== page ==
Crafts-Hobbies Vivian | 30 Mar 2011 01:39 am

Ship Model Jigs

You have selected the model that you want to build and decided how and where it will be displayed. You have collected the tools, plans and reference material you will need and created a secure work area for yourself. You are almost ready to begin.

Before the actual construction of the model starts, there is one more preparatory job to be carried out; the building of the jig. The jig’s task is to provide the model with a stable base during construction and to hold it still while the modeler carries out work on it. There are two types of jigs that you will find useful. The temporary jig and the permanent display stand.

The temporary jigs are either commercially available or the model builder can build his own. Commercially available jigs are devices such as the Fair-A-Frame used to ensure perfect alignment of the bulkheads to the false keel, a hull planking vise which holds the false keel allowing the builder plank the model on the stand, a timber tapering tool which acts similarly to the hull planking vice and the Keel Klamper which is also similar to the hull planking vise but with the feature of allowing the builder to rotate the model in many directions making the build much more easy. With anyone of these jigs, the model can remain on the jig during the compete construction.

To build your own jig, the base plate should be a sheet of chipboard about ? thick, somewhat longer and wider than the ship’s hull. Glue paper or plastic film on to the base, and draw on it the exact centerline of the ship and the precise location of the frames – later on you will appreciate these lines: you will be able to tell whether the bulkheads are exactly at right angles to the false keel by using a small plumb bob or a square. The supports for the stem and stern must be exactly 90 degrees to the base plate, to ensure that the keel, stern, and sternpost are exactly vertical. This again allows you to check whether the centre of the frames and the centre of the deck beam are exon the mid-ship plane by using a small plumb bob. The supports can be made of wood but angle iron is better. The model will remain on this building jig until the wales are fitted when the hull becomes quite rigid. At that stage the model can be removed for planking.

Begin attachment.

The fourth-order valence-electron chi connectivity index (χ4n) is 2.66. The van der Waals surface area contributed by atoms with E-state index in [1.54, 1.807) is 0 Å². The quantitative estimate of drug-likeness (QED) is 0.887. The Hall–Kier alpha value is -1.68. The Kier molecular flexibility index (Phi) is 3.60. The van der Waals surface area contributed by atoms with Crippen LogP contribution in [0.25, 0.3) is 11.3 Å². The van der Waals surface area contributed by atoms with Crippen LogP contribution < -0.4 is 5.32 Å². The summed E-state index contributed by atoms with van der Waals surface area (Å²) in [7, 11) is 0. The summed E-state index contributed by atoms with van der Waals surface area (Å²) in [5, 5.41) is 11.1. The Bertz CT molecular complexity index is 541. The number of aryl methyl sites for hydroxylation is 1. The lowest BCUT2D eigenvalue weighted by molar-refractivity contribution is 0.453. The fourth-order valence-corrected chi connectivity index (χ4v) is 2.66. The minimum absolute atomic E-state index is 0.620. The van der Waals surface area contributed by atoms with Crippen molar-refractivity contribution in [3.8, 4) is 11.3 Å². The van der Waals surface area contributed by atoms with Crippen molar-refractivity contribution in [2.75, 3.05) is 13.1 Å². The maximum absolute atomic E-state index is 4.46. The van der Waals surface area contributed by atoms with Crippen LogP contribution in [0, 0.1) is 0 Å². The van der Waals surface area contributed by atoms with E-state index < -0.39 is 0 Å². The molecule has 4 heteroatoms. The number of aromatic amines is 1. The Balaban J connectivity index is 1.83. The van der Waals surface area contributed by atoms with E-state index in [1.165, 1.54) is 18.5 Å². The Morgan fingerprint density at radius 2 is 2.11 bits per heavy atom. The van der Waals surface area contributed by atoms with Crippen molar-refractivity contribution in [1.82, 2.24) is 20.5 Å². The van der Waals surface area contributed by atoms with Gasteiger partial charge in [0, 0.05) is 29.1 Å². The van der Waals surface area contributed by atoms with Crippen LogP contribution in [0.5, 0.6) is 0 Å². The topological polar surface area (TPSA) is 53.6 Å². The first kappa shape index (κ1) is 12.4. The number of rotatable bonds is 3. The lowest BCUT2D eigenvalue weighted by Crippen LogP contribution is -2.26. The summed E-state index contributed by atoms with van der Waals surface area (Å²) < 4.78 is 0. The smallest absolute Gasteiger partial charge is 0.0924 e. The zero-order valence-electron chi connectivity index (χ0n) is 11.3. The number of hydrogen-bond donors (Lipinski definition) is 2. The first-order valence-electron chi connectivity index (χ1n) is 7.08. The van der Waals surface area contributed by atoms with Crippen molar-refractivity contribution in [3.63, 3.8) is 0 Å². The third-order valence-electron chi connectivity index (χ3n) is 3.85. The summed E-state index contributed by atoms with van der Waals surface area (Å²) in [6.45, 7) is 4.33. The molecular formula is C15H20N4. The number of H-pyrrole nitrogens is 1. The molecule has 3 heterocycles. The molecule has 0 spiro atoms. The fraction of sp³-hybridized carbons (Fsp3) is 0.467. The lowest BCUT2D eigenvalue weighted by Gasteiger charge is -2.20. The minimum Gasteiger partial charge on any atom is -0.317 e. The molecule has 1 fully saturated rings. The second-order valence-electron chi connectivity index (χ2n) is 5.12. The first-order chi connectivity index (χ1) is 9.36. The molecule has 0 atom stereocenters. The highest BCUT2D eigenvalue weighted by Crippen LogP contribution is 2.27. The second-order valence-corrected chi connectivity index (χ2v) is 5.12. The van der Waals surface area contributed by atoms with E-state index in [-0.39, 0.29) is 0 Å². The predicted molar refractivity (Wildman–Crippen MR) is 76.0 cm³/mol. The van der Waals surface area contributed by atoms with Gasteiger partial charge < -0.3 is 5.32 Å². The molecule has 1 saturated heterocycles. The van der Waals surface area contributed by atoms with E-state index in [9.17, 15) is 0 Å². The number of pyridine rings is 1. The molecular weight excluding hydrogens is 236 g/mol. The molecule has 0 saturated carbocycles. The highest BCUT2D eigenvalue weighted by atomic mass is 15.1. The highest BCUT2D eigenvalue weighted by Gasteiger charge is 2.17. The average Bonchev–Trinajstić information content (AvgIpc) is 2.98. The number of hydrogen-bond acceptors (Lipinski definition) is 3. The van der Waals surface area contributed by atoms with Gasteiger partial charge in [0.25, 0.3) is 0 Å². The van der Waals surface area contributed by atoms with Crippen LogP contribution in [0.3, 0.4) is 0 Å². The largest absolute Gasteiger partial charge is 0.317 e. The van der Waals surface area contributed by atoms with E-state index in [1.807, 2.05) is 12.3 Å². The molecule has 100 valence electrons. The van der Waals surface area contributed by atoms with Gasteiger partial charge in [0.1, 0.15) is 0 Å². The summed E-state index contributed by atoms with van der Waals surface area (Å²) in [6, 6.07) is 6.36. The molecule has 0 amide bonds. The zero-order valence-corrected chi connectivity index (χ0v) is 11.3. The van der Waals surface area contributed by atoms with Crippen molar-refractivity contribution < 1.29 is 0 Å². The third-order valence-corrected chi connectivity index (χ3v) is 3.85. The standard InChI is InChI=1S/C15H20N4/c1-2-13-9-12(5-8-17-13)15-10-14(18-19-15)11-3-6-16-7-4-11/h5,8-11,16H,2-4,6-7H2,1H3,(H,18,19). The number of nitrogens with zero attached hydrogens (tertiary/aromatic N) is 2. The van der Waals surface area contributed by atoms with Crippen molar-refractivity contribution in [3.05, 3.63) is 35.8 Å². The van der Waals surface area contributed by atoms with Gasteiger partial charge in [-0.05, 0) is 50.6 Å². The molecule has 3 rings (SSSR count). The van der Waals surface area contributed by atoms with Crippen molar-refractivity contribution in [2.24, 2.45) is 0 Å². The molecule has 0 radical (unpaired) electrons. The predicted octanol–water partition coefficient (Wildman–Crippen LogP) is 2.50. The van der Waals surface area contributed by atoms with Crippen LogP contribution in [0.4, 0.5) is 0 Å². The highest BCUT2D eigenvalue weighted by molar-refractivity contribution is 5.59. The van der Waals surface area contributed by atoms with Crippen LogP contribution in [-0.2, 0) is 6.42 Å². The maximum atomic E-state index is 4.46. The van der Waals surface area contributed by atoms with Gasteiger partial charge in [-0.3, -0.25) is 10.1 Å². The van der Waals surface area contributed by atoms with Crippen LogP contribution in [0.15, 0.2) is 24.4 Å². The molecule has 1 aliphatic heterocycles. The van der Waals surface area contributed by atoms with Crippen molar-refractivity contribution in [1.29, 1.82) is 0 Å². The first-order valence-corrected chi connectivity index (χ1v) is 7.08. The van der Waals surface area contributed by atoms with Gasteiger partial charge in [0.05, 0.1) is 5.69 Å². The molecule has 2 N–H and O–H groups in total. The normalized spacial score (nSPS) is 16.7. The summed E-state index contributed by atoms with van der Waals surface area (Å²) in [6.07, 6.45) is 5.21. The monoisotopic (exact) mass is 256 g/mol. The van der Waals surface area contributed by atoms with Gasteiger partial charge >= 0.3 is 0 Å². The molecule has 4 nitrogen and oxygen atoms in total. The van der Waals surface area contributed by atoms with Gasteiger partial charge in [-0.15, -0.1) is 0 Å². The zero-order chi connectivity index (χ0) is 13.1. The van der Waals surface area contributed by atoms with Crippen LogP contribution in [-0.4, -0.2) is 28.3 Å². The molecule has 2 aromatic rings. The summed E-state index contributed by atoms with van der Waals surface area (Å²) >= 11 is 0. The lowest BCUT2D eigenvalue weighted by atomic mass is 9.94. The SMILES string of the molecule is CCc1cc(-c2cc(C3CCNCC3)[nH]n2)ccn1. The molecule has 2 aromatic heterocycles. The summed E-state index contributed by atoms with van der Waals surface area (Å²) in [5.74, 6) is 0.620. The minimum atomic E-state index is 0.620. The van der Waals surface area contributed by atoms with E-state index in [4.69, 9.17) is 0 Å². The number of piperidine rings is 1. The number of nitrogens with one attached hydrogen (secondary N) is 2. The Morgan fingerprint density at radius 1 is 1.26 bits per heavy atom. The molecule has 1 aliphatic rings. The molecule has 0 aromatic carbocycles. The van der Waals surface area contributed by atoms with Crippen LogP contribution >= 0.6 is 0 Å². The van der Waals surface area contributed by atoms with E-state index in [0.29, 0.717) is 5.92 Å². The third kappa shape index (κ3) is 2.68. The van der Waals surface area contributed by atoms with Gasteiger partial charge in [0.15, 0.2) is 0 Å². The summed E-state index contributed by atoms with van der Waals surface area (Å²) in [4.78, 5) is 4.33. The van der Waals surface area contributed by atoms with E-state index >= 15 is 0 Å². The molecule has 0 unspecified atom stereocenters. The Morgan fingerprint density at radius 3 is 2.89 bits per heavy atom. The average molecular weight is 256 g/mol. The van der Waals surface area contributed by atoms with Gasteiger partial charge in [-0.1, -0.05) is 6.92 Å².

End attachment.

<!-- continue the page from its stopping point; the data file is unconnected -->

After planking, staining, painting and coppering underwater hull (if appropriate) it makes sense to fix the model on a permanent display stand. The base plate of this stand should be made of a high quality hardwood, as appropriate to the model. The choice of wood is of course a matter of taste but it should harmonize with the colouring of the ship model. The stand should not draw the attention of the viewer away from the model itself. As an example, oak, walnut or mahogany should only be used with the fairly dark planked ships of the 19th Century. To prevent the base plate suffering damage during further construction work, cover it with a sheet of thick plastic and secure the edges with tape.

There are three types of model display stands; cradles, pedestals, and blocks. Dioramas are also some times seen with slipways holding up the model.